def to_s
    title
  end

  def seo
    meta = Struct.new(:title, :keywords, :description).new
    meta.title = seo_title.presence || title.presence
    meta.description = seo_description.presence || summary.presence
    meta
  end

end

spec/models/content_spec.rb

require 'spec_helper'

describe Content do
  it "has a valid factory" do
    create(:content).should be_valid
  end

  it "is invalid without a title" do
    build(:content, title: nil).should_not be_valid
  end

  it "is invalid without a body" do
    build(:content, body: nil).should_not be_valid
  end

  it "is invalid without a category" do
    build(:content, category: nil).should_not be_valid
  end

  it "is invalid when publication date is nil" do
    build(:content, published_at: nil).should_not be_valid
  end

  it "is invalid when publication date is blank" do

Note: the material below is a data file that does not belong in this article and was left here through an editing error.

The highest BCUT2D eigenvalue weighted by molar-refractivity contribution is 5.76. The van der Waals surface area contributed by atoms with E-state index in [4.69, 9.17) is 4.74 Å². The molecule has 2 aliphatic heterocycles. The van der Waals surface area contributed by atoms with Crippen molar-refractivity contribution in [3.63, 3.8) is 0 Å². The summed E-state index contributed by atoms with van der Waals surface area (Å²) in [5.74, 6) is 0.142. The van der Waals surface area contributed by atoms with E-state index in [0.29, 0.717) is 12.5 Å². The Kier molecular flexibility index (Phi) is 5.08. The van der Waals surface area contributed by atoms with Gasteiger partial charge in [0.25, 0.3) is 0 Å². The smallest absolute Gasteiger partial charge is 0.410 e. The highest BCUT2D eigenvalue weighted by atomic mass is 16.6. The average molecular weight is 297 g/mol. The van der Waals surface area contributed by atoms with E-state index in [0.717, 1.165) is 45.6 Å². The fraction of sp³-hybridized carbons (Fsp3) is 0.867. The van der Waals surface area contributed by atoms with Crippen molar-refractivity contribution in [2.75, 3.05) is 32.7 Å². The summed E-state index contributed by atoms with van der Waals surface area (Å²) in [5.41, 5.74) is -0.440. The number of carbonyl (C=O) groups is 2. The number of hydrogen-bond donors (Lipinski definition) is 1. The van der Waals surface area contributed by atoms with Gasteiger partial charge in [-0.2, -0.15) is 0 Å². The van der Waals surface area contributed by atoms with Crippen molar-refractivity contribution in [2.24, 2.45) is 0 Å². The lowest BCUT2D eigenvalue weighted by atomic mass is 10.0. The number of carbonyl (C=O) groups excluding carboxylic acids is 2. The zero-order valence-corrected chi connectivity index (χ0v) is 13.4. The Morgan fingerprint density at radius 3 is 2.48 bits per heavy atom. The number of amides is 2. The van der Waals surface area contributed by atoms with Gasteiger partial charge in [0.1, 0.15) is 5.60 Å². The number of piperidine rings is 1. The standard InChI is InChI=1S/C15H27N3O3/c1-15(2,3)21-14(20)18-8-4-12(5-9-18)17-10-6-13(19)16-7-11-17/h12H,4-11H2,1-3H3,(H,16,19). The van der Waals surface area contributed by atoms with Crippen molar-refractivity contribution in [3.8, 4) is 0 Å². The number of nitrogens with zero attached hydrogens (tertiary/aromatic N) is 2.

build(:content, published_at: "").should_not be_valid
  end

  it "is invalid when publication date is malformed" do
    build(:content, published_at: "!0$2-as-#{nil}").should_not be_valid
  end

  # TODO: You shall not pass! (for now)
  # it "is invalid when expiration date is malformed" do
  #   build(:content, unpublished_at: "!0$2-as-#{nil}").should_not be_valid
  # end

  it "is invalid when publication date is nil and expiration date is set" do
    build(:content, published_at: nil, unpublished_at: 3.weeks.ago).should_not be_valid
  end

  it "is invalid when expiration date is before publication date" do
    build(:content, published_at: 1.week.ago, unpublished_at: 2.weeks.ago).should_not be_valid
  end

  it "returns a content's title as a string" do
    content = create(:content)
    content.to_s.should eq content.title
  end